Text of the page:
(Host) Who owns the water? It’s a simple question that’s led to a very complex legal debate.
Surface waters in Vermont – lakes and streams -belong to the public at large.
But spring water, or water stored under ground, is usually considered private property.
A plan for a commercial water bottling operation in Montpelier has raised the question of whether ground water should also be public.
VPR’s John Dillon has the story:
(Dillon) On a steep hillside north of the capital, a spring bubbles out of the ground. A century ago, this spring and others up the hill supplied many homes and business in the city.
Montpelier eventually built its own water system. But for years the spring was used by residents who didn’t like the chlorinated taste of the city water.
Now a private company has bought the springs and surrounding land. The Montpelier Spring Water Company hopes to tap the lucrative market for bottled water.
In a business plan given to city officials, the company projects sales growth from $9 million in the first year of operation to $25 million in the third year.
Company CEO Daniel Antonovich said he didn’t want to talk about the plan until it’s further along in the permit process. But the proposal is generating plenty of discussion in Montpelier
(Groveman) “It’s the public’s water, it’s not the developer’s water.”
(Dillon) John Groveman is a lawyer and water specialist with the Vermont Natural Resources Council. He says the issue of who owns the water is highlighted by the way the plan was submitted to the city.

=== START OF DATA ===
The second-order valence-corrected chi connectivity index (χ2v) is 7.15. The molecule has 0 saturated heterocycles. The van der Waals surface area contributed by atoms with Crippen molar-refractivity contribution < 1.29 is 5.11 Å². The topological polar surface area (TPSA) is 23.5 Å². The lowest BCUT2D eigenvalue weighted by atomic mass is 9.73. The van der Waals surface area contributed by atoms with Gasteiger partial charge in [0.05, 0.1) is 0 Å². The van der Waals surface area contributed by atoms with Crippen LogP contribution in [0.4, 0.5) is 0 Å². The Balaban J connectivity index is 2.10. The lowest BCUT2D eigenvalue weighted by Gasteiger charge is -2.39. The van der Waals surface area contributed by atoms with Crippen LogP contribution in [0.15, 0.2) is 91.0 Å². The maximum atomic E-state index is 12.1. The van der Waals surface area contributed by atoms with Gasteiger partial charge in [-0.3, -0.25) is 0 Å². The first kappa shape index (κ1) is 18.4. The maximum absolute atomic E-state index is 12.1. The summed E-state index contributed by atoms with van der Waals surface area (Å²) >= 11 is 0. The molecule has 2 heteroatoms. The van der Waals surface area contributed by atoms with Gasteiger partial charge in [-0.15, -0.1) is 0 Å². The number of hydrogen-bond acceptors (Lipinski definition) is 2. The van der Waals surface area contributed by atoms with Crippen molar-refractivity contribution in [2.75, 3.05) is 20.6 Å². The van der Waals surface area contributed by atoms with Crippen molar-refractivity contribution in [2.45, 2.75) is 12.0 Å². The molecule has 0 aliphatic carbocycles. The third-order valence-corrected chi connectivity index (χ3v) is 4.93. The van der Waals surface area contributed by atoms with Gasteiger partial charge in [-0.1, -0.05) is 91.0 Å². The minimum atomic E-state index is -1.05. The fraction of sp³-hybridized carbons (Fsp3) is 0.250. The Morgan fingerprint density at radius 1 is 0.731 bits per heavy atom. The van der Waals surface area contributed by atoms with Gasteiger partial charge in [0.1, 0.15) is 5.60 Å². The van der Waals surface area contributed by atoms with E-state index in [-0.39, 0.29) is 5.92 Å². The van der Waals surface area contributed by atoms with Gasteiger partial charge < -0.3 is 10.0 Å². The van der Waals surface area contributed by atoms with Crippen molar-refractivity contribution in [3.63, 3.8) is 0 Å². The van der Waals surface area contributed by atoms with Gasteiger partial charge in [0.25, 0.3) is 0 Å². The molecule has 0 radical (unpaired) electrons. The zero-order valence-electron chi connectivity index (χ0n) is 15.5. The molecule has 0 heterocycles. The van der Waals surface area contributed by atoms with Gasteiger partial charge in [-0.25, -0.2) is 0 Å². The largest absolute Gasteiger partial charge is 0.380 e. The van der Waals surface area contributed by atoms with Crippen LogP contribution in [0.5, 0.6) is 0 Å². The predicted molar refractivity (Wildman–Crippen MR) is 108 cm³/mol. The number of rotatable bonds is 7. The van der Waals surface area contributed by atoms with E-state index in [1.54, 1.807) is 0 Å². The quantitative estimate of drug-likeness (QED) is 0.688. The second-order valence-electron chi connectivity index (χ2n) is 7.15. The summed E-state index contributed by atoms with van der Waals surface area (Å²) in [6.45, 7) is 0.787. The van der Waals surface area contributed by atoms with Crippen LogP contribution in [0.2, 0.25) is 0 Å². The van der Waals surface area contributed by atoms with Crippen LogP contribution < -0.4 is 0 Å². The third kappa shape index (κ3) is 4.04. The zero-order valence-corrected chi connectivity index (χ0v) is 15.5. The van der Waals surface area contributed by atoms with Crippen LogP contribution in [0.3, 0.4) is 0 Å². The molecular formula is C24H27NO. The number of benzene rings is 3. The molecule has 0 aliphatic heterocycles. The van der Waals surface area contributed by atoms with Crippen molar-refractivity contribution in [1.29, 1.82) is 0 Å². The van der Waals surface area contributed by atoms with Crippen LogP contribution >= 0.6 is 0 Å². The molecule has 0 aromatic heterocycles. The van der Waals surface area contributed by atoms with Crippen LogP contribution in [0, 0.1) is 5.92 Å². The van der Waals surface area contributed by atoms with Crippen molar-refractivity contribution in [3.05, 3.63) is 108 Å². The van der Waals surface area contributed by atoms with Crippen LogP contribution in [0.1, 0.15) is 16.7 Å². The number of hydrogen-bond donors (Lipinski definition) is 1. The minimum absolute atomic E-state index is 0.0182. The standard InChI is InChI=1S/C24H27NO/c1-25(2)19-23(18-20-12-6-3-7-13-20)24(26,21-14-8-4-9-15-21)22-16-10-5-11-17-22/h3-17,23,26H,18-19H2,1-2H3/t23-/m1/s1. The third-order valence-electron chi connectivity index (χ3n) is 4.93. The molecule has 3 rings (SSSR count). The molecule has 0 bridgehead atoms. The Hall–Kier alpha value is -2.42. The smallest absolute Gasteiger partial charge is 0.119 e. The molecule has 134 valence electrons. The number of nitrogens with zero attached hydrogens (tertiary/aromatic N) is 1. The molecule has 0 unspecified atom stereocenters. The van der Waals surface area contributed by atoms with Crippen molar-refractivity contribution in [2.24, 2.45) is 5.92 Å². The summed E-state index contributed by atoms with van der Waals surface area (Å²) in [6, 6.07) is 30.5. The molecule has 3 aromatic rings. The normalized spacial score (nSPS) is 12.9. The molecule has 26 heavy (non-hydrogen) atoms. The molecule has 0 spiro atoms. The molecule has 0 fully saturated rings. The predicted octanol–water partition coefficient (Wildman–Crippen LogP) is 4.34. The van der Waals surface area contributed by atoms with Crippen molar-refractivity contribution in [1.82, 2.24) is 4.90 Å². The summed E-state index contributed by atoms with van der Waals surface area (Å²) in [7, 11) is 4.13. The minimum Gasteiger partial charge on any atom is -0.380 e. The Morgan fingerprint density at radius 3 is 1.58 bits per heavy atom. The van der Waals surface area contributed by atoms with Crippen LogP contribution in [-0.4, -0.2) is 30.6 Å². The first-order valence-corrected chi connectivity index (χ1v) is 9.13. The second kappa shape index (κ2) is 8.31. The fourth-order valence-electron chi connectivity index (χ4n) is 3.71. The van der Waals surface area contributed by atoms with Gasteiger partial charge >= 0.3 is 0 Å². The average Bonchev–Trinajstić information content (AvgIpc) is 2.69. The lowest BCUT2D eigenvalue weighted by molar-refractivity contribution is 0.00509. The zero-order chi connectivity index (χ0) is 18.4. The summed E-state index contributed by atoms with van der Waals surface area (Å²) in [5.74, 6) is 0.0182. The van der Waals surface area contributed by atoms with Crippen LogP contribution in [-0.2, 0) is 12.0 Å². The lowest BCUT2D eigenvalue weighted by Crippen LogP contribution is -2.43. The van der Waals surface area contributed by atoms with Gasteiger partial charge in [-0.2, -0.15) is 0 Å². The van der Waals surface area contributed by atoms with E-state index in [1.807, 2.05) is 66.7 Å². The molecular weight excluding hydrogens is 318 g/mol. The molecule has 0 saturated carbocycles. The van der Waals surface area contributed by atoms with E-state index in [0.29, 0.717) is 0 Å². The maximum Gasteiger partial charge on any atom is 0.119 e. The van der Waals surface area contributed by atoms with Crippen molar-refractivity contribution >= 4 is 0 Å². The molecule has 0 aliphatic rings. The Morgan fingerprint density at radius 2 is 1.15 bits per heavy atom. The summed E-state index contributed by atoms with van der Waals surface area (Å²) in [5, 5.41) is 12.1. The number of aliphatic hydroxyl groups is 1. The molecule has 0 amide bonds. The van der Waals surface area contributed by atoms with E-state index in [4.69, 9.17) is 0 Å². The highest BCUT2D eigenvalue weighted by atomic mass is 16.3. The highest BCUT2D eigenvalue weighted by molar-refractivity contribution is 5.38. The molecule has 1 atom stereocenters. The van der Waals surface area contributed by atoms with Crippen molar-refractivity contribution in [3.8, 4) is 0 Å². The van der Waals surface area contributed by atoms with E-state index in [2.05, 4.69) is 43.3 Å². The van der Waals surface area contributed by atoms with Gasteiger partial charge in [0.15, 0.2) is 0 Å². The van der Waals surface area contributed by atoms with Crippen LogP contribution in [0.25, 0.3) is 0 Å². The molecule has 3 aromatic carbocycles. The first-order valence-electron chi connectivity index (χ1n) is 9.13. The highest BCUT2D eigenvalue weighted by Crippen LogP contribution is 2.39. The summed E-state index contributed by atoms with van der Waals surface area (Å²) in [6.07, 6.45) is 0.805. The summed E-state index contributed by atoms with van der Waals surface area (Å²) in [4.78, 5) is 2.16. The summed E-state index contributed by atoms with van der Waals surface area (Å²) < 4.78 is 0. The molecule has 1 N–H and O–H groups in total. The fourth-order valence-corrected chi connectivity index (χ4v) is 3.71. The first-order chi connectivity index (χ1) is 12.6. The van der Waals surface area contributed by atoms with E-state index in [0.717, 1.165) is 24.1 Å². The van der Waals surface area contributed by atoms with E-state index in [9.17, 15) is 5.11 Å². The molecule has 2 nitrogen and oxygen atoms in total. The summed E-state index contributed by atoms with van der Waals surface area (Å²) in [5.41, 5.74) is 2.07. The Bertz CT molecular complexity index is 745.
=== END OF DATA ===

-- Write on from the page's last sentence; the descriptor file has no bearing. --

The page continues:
(Groveman) “Because the developer is not viewing the water as a public resource that belongs to all Vermonters, he’s being protective and secretive about it. And that’s just not right.”
(Dillon) Groveman’s environmental group is pushing for a change in state law that would classify ground water as “public trust” property. That’s already the case with surface water, and even for land that’s been filled in on lakes and ponds.
In 1989 case, the Vermont Supreme Court recognized the public trust doctrine. The court told a railroad company that its filled land on the Burlington waterfront belonged to the public at large.
Vermont is blessed with abundant groundwater supplies. But Groveman says there are limits.
(Groveman) “We need to recognize that this is a finite resource that we need to protect in the public interest. And any use of it has to be viewed through the prism of what’s the public’s interest in this resource that’s irreplaceable and what’s the impact going to be if you let people use it extract it or take it away.”
(Dillon) A state committee is looking at the question of whether groundwater should be considered public property. For now, state law basically says an owner of a spring can’t use the water in a way that harms his neighbors.
Paul Gillies is a Montpelier lawyer who recently wrote an article on water law.
(Gillies) “Springs are the property of the landowner to the extent that there is a reasonable use and that the rights of the neighboring properties are not affected adversely.”
(Dillon) Gillies says applying the public trust doctrine to groundwater is an “exciting legal idea.” He says the state supreme court may have left some room to expand the public trust doctrine in its decision on the Burlington waterfront.
(Gillies) “It did suggest that the public rights in water is not limited and there might be a way of elaborating that idea to other sources of water.”
(Dillon) Groveman of the Vermont Natural Resources Council says state law in New Hampshire recognizes a public right in groundwater.
Meanwhile, the Montpelier Springs Water Company needs a state permit if it plans to withdraw more than 50,000 gallons-a-day.
For VPR News, I’m John Dillon in Montpelier.